Is Financial Planning for Women really necessary?
By Wouter Fourie
CERTIFIED FINANCIAL PLANNER® (CFP®)
Financial planning is a necessity for both
men and women
Many people neglect to plan for their retirement and death or to actively manage their wealth, but it is more acute for women than for men.
At the recent Financial Planning Association (FPA) conference in Boston, USA, delegates from across the world acknowledged that financial planning, investment, retirement and death or disability planning have in the past focused predominantly or even exclusively on men, leaving many women unaware of the need to plan for their future.
This was confirmed by recent research published in the United States, which found that the majority of women are unaware of their options when it comes to planning their wealth or for their eventual death. The research also found that most of the women they polled are unsure of their husband or partner’s investments, plans and policies for their retirement and death.
With women inclined to outlive men, it is important that they actively engage with their personal financial planning and keep track of their husband or partner’s financial portfolio as well. Actively managing your personal finances and keeping track of your partners’ portfolio is important both to protect your and your family’s legacy and ensure the health of the household.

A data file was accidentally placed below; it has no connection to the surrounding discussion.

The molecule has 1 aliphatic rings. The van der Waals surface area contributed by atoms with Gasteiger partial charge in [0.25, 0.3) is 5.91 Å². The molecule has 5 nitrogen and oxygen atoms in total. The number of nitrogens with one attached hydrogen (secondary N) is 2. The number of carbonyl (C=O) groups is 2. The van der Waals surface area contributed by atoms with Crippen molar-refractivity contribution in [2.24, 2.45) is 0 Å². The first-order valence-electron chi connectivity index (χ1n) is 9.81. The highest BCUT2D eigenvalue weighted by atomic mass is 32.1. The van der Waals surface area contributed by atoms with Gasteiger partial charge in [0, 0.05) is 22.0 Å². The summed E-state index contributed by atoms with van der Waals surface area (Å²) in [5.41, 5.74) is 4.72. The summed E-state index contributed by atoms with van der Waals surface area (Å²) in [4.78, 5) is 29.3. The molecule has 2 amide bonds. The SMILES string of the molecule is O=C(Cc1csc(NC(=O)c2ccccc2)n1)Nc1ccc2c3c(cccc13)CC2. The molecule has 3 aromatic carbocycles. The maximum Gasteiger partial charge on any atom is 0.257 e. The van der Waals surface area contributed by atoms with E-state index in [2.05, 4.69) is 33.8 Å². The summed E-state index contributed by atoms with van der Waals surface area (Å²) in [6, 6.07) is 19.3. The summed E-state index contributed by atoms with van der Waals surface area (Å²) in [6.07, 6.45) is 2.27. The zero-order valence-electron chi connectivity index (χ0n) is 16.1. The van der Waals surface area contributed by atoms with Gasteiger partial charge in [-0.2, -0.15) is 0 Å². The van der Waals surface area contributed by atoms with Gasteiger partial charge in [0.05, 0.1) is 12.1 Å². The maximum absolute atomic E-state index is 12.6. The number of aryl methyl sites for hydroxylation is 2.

Protecting your legacy
Your legacy may be defined in terms of the wealth that you created over your lifetime, the successful business that you leave behind or your children, and their wellbeing after you are gone.
The first step in protecting your legacy is creating your own living will. The will should be separate from that of your husband or partner and should consider your wishes for both the financial and non-financial aspects of your life. Your will can include items that range from the allocation of your life insurance policies to the custody of your children.
An equally important consideration, for women who are entrepreneurs, is to think about what happens to your business if you pass away. Entrepreneurs often forget about detail such as life insurance on their business partner(s) life or a sale contract of their share of the business. By neglecting these important plans, you leave your family with the difficulty of negotiating with business partners or creditors when you pass away.
To continue - Protecting your household